Dirty on Purpose

Live Shots

Live Shots
Photo By John Anderson

Dirty on Purpose

Co-op Bar, Thursday, March 17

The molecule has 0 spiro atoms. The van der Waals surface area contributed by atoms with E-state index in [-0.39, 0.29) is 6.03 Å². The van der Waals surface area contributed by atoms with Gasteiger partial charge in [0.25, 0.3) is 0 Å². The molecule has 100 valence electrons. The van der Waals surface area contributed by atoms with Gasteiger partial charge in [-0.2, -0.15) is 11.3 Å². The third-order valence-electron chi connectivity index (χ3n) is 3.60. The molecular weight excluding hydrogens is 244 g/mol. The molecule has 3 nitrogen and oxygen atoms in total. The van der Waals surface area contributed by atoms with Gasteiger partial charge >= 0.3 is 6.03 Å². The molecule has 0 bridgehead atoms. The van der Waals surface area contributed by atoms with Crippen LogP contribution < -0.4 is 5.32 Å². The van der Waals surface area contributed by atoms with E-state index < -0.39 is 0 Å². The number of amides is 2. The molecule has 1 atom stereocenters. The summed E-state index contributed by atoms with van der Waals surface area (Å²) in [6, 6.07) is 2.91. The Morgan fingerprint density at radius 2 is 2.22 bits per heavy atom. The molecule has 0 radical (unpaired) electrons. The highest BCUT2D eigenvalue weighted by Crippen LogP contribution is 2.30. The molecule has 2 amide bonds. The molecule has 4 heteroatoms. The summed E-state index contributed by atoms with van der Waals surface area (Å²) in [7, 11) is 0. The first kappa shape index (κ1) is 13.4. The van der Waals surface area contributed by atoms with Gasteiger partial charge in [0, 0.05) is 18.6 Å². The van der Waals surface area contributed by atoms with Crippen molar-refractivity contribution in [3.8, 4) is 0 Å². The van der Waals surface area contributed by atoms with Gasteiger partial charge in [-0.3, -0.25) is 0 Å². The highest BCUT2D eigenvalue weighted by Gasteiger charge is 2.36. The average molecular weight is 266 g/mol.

Maybe they're called Dirty on Purpose because they really know how to climax: steady, patiently. It's like they thought about it, and now they're determined to bring it there in a slow, polite tease that recalls a born-from-frustration Mogwai-Bedhead lovechild. DOP began with calm helicopter drumming and burgeoned from there in a way that makes you tap your Converse rather than gaze at them. Sweet builds are always more rewarding and pleasant, like those climbing and falling in the maraca-bottomed "Mind Blindness" and other tunes from the recently self-released Sleep Late for a Better Tomorrow. Dirty on Purpose are one girl and four boys from Brooklyn, and they look like it. Something extra happens when stylishly garbed pretty people make good music. Bangs in her eyes, model-esque keyboardist Erika Forster is pleasing to watch as she plays with knobs and does tricks with volume. She shared vocal duties with a chiseled drummer and a slight, friendly guitarist some people in the audience called "so endearing" after he mused awkwardly over the Sixth Street Jesus pamphlet thrust upon him before the show. Cardboard-boxed rhythms and distorted guitar dominated their steady, multilayered, undulating structure that usually endured until it couldn't help but settle into a sweet, sprinkling guitar or soft tambourine. Their fuzzy poppiness and bittersweet understatement certainly celebrated a Yo La Tengo and Jesus & Mary Chain nostalgia but didn't seem at all like half-assed derivation. However, one gets the feeling their sarcastic lyric-sound contrast ("We burned your body and spread the ashes") might be more intelligible and complete on disc. Perhaps a full-length album is in order before the itch is truly scratched.

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